Multimedia Archive: 1995 - 2004

Multimedia 1995 - 2004

Since 1990, the Death Penalty Information Center has monitored and collected media coverage of the death penalty. Below are featured video and audio selections from DPIC's archives of death penalty interviews on and coverage of a wide range of issues. In addition, DPIC offers its own original podcasts dedicated to educating listeners on the death penalty issue by issue.


The Documentary DEADLINE, which follows the decision of then Illinois Governor George Ryan to empty the state's death row in January 2003, will be shown during a special 2-hour Dateline on NBC, July 30, 2004. A feature presentation at the 2004 Sundance film festival, the documentary was praised by film critics, including Roger Ebert who noted that Deadline was "all the more effective because it is calm, factual and unsensational."
For more information on the film, Click Here.
To view the film's trailer, Click Here.

The American Bar Association has prepared a video on their resolution calling for a moratorium on executions.

Year: 2003

(The Alliance for Justice)
George McFarland (still on death row in Texas) had a lawyer who slept through parts of his trial.

Year: 2003

The Empty Chair: Death Penalty Yes or No

A documentary film produced and directed by Jacqui Lofaro and Victor Teich that tells the stories of four families confronting the loss of loved ones and voicing different perspectives on the death penalty. The movie also features Sister Helen Prejean, an author and spiritual advisory to those condemned to die, and Donald Cabana (pictured), a former death row warden in Mississippi.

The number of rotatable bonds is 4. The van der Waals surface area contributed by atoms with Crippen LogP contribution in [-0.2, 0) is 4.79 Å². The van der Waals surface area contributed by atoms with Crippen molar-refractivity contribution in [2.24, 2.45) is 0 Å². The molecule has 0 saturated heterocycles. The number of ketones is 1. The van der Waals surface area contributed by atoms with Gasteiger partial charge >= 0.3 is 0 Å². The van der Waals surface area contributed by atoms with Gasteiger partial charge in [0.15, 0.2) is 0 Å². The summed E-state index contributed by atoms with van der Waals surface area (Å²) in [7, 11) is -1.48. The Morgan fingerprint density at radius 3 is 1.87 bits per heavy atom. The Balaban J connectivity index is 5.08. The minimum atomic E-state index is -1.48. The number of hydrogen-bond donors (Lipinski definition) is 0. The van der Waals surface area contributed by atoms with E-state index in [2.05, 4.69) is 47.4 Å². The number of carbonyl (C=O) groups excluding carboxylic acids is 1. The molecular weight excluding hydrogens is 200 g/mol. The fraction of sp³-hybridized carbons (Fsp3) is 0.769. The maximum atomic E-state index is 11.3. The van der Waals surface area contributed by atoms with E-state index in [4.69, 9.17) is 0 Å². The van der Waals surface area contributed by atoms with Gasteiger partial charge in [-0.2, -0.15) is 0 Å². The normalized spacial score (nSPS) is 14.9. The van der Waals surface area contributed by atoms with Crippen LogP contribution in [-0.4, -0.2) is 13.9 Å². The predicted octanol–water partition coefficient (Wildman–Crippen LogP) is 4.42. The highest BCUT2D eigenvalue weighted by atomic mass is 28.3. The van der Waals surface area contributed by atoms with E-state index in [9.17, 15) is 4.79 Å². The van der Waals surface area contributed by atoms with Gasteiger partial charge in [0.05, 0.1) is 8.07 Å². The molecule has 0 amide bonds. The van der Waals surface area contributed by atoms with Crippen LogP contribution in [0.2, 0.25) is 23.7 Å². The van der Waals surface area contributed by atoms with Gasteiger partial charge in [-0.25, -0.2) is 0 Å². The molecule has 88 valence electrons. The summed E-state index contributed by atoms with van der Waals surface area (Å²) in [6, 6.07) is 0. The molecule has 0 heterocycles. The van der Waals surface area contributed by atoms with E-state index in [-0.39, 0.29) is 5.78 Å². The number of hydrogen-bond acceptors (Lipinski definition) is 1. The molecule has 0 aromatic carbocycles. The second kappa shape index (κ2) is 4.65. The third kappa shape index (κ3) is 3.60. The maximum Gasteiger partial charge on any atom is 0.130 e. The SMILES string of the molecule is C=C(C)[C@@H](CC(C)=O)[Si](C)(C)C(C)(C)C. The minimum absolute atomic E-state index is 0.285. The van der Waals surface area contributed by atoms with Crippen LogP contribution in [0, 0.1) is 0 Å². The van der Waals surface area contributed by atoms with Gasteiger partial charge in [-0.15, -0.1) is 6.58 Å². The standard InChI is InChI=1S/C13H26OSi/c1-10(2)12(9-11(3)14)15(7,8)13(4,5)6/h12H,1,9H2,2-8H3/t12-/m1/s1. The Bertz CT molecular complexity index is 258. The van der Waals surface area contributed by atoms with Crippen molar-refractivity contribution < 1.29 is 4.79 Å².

Year of release: 2003

Bill Cosby discusses the loss of his son with Larry King and the closure he found without the death penalty for the murderer. [More] (CNN, December 10, 2003)
Richard Dieter, DPIC's Executive Director, discusses the John Muhammad death sentence in Virginia with BBC-TV in London. (BBC, November 25, 2003)

This video highlights the need for death penalty reform and a moratorium on executions in New Jersey. The video, narrated by Susan Sarandon, features national death penalty experts discussing issues such as cost, the execution of those with mental illness, and the exoneration of innocent inmates.

Year: 2003

This Massachusetts Senator speaks on DPIC and the Death Penalty.

(July 16, 2002)


("CNN & Time," January 9, 2000)

In 1983, police convinced Earl Washington to make a statement concerning the rape and murder of a woman in Culpeper, VA, in 1982. The statements were used against him and in 1984 he was convicted and sentenced to death. Sixteen years later, DNA tests confirmed that Washington was innocent and he received an absolute pardon.

(CNBC, June 14, 1999)

Mario Marquez had the adaptive skills of a 7 year-old. His trial counsel testified at a clemency hearing that he did not present any evidence of Mario's mental retardation because of a legal flaw in the Texas death penalty statute. Marquez was executed on January 17, 1995.

(Nightline, ABC-TV, January 16, 1995)

AMERICAN CONSTITUTION SOCIETY DEATH PENALTY PANEL A streaming video on the death penalty from the American Constitution Society's first National Conference August 1-3, 2003 in Washington, DC, featuring Bryan Stevenson of Equal Justice Initiative.
PRESS CONFERENCE: SENATOR RODNEY ELLIS of TEXAS Senator Rodney Ellis' Press Conference on Texas Defender Service - Criminal Justice Issues. Barry Scheck of the Innocence Project, Senator Rodney Ellis and others discuss the death penalty and the recently closed 78th Legislative Session in Texas. (June 17, 2003)
"PARENTS AT AN EXECUTION" Sound Portraits: "Parents at an Execution" - Listen to the mother of Texas death row inmate Delma Banks, and the parents of Richard Whitehead, the man Banks was convicted of killing, as they reflect on what it was like waiting as Texas prepared for Banks' execution, originally scheduled for March 12th, 2003. See for more information, including photographs of the parents, a message from Delma Banks to his mother, and information on Banks' appeal for a stay of execution. (March 11, 2003)